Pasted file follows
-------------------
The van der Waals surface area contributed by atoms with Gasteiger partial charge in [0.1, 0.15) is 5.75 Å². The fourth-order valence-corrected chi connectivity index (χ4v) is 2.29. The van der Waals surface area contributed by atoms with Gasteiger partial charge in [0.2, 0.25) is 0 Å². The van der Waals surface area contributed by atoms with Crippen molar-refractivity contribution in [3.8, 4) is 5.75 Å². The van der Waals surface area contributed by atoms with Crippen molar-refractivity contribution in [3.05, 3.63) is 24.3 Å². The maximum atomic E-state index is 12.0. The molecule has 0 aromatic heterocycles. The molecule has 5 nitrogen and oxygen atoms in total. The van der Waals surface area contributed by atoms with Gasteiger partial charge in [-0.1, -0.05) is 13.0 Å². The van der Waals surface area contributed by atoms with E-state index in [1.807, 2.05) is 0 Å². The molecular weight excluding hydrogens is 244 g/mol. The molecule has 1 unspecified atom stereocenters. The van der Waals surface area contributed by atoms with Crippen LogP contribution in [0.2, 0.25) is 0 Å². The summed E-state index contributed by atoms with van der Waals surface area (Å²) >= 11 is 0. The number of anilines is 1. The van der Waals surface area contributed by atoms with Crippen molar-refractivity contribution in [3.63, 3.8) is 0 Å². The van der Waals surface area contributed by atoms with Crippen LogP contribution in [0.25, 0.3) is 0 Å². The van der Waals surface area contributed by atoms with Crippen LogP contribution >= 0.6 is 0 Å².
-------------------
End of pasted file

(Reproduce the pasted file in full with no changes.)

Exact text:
The van der Waals surface area contributed by atoms with Gasteiger partial charge in [0.1, 0.15) is 5.75 Å². The fourth-order valence-corrected chi connectivity index (χ4v) is 2.29. The van der Waals surface area contributed by atoms with Gasteiger partial charge in [0.2, 0.25) is 0 Å². The van der Waals surface area contributed by atoms with Crippen molar-refractivity contribution in [3.8, 4) is 5.75 Å². The van der Waals surface area contributed by atoms with Crippen molar-refractivity contribution in [3.05, 3.63) is 24.3 Å². The maximum atomic E-state index is 12.0. The molecule has 0 aromatic heterocycles. The molecule has 5 nitrogen and oxygen atoms in total. The van der Waals surface area contributed by atoms with Gasteiger partial charge in [-0.1, -0.05) is 13.0 Å². The van der Waals surface area contributed by atoms with E-state index in [1.807, 2.05) is 0 Å². The molecular weight excluding hydrogens is 244 g/mol. The molecule has 1 unspecified atom stereocenters. The van der Waals surface area contributed by atoms with Crippen LogP contribution in [0.2, 0.25) is 0 Å². The summed E-state index contributed by atoms with van der Waals surface area (Å²) >= 11 is 0. The number of anilines is 1. The van der Waals surface area contributed by atoms with Crippen molar-refractivity contribution in [3.63, 3.8) is 0 Å². The van der Waals surface area contributed by atoms with Crippen LogP contribution in [0.25, 0.3) is 0 Å². The van der Waals surface area contributed by atoms with Crippen LogP contribution >= 0.6 is 0 Å².